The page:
Serving the GW Community since 1904

The GW Hatchet


The GW Hatchet

Serving the GW Community since 1904

The GW Hatchet

Letter to the editor

Raising awareness on sexual health issues

Promoting a safe environment for students should be just as important as providing a quality education at any university.

A safe environment does not only consist of a campus that is protected by university police, but also one where the health and livelihood of its students are secured. Unfortunately, the struggle for ensuring this very type of environment is put at risk by the staggering rates of sexually transmitted infections among youth. Half of those who are sexually active will contract an STI by the age of 25, according to the American Social Health Association. Washington D.C. had the highest HIV-infection rate of any city in 2011, at 3 percent, according to the School of Medicine and Health Sciences. Recognizing this reality, students at GW have decided to advocate for access to free condoms.

A plan was designed by Allied in Pride to ensure that all students would have access to free condoms, provided by the D.C. Department of Public Health, at any time of the day. Dispensers were to be placed in discrete areas of each residence hall, such as laundry or mailrooms. House staff would be free of finding creative ways to distribute the condoms the University provides them with. Currently, free condoms are only available to students through public interactions at venues such as student health service or through house staff members.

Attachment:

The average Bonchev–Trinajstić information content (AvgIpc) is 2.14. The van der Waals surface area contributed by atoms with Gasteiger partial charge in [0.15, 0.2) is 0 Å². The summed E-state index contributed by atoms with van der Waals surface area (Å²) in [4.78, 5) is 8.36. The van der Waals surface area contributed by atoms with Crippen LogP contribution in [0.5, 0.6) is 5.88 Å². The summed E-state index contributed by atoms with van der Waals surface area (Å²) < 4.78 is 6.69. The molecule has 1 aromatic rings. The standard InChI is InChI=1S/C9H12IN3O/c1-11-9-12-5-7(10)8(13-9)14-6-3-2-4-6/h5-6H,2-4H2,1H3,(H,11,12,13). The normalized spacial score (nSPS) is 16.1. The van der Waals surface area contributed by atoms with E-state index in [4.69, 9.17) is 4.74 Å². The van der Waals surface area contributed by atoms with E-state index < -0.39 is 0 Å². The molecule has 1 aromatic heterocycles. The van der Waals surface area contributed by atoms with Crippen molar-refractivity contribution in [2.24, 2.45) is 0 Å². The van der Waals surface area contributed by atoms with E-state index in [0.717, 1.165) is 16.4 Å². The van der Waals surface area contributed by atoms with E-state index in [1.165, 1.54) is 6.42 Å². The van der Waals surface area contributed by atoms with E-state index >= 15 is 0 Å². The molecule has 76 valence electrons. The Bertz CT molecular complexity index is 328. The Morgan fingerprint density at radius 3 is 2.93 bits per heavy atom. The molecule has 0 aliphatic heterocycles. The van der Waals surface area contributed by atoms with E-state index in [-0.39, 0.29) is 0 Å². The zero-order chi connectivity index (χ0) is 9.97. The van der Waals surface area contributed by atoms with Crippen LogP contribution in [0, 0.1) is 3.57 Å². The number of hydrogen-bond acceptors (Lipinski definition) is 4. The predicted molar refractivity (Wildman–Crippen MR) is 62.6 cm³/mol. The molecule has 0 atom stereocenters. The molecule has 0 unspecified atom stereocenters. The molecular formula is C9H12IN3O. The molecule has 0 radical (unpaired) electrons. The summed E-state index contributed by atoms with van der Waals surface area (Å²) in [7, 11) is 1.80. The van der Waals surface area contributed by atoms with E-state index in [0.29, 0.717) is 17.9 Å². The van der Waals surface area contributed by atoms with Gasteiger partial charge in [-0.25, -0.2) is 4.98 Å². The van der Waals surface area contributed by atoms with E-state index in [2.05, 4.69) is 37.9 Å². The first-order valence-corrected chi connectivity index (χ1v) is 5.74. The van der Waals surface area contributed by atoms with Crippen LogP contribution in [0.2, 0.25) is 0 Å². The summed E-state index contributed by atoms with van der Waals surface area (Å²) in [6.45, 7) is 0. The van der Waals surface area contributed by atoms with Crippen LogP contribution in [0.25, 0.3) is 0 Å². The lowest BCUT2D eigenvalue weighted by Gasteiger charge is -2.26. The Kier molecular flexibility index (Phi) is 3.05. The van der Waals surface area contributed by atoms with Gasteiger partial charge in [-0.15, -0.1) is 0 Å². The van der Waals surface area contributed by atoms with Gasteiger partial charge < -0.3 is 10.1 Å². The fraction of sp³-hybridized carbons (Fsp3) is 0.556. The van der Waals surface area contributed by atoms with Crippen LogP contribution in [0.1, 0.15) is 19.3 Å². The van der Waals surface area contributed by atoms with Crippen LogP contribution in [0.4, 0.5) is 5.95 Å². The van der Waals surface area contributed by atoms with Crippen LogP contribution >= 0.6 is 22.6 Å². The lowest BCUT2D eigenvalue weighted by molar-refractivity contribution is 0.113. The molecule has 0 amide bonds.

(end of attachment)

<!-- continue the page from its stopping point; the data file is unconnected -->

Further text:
Students presented the plan to the administration, citing that each condom dispenser would cost less than an automatic paper towel dispenser and that the condoms would be provided for free by the D.C. Department of Public Health. At a University as wealthy as ours, and one that spends frivolously on things such as President Steven Knapp’s $1 million salarys, student health should not be overlooked. Dispensers would have displayed important information on maintaining sexual health, such as where to get free testing, and they would have offered comprehensive options—like female condoms and lubricant.

Instead of accepting our plan, administrators proposed what they deemed an alternative plan, selling condoms in vending machines for $2. The new effort failed to address the underlying purpose of the initiative: to raise awareness on sexual health issues while providing free preventative resources.

The administration’s continued resistance to understand the needs of a diverse student population will ultimately be deemed misguided. This minimal investment is the least the University can do to commit to protecting its students’ health and wellness.

Sexual health, especially in D.C., is about protecting individuals’ lives. Join me, more than 20 GW student organizations, D.C. community groups and Mayor Vincent Gray in support of the condom dispenser initiative—a vital move to guaranteeing the safety of all GW students.

Nick Gumas, freshman co-chair of Allied in Pride.

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